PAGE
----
This Editorial is directed at the people of Monrovia, Paynesville, the ELWA and Juarzon communities, Mount Barclay, Fendall, Careysburg, the Fifteen Gate Community, Number Seven, the Cooper and Morris Farm communities, the Booker Washington Institute campus and Kakata itself. You all will exactly a week from today receive one of the most important visitors in recent memory.
How will you receive and welcome her?
We believe that you will ensure that all the schools will turn out in their smart uniforms all their students to line the routes through which the American First Lady, her two daughters and mother will pass. That would be a great scene, which will be much appreciated, especially your beautiful singing.
The officials of these communities will also come out to greet the U.S. First Lady and her entourage.
That is all well and good. But the main point of this Editorial is to encourage all of the people in your communities, beginning with the City Mayors, Council Men and Women, Chiefs and Elders to MAKE SURE THAT YOUR COMMUNITIES ARE CLEAN!
Let us start with Paynesville. We call on Mayor Cevette Gibson to make sure that her city is spick and span. All the dumpsites MUST be cleaned and removed. Take the watery dumpsite right in front of Matilda Parker’s homestead, in the rear of which is a health center. The whole area is lined right on the main road with probably two weeks heaps of garbage. Let Mayor Gibson ensure that the trash in that area is permanently removed, for it is one of the nastiest sore eyes in Paynesville. At 6 p.m. last night, that obnoxious garbage and a another huge pile in front of Paynesville Market were still there.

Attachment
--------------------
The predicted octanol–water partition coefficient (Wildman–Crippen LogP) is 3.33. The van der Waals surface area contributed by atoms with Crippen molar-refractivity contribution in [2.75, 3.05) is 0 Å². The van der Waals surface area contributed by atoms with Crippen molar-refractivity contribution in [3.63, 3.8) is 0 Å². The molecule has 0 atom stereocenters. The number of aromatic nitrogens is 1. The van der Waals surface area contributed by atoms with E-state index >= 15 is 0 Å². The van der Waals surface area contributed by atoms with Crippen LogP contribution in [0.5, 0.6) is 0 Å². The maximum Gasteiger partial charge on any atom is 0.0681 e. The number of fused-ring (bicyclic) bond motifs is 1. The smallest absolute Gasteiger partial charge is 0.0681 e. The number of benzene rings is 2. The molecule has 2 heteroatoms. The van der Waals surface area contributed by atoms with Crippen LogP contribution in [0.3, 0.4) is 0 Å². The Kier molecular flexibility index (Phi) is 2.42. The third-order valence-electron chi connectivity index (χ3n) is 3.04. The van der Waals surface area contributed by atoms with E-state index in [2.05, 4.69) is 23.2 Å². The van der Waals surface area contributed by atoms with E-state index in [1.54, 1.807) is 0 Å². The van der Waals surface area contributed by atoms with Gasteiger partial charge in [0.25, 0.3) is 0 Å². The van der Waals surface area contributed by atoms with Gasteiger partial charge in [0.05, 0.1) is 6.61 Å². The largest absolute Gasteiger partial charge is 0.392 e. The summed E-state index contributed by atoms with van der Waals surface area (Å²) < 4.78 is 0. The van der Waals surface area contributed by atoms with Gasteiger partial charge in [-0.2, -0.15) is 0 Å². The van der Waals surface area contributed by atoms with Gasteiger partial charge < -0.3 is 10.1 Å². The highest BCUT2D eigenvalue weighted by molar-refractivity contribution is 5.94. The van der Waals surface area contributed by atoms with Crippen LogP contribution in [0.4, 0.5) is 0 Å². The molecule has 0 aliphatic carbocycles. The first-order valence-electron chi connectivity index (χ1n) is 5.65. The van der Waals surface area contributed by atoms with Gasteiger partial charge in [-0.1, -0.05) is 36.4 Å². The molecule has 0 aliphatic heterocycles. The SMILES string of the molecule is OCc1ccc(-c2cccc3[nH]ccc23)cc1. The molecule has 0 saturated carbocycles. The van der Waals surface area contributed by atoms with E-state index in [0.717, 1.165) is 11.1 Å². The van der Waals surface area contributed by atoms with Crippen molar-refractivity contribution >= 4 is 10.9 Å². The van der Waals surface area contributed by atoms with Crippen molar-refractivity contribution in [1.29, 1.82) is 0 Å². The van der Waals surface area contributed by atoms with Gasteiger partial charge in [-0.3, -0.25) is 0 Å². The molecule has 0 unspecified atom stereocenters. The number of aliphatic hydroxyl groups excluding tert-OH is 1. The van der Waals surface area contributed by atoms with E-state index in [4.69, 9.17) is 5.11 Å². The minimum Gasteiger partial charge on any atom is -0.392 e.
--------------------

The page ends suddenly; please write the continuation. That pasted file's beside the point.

Moving on to the Red Light Market, we commend Mayor Gibson for removing all the traffic congestion caused by marketers, which has now made passage in that area much easier and quicker. On both sides of the market, however, we hope that the Mayor will ensure that they are cleaned. All buildings on both sides of the street should be painted and made decent to receive our most distinguished guests.
We appeal to Public Works Minister Gyude Moore to ensure that the passage through the Red Light to Coca Cola Factory is decently passable.
We make the same appeal to all the other communities where our distinguished guests may pass. Please, please do not say that because you are not sure that the American First Lady and her entourage will pass through your communities, so you will do nothing to prepare for them. Nothing would be more irresponsible, more mean-spirited, more unpatriotic.
Remember the ancient dictum, “Cleanliness is next to Godliness.” Remember, too, that it was to the United States, to Mrs. Obama’s husband, President Barrack Obama, that President Ellen Johnson Sirleaf sent the SOS message to help free us from the deadly Ebola virus that caused thousands of deaths in Liberia, the worst hit country in the sub region.
Should she find our communities filthy, what will she tell her husband on her return? She will tell him, “Those people are not serious. The same things that cause the deadly diseases of malaria, dysentery and Ebola—unclean environments—are the same conditions we found in Liberia.”
No! That cannot, must not be said of us! Let us welcome our eminent visitors with appreciation, honor and respect.
Remember, too, that they are coming here and going to other places to promote girls’ education. Every campus they visit should be clean, well-organized and exude (display, radiate) a yearning for learning and high regard for all students, most especially our girl students.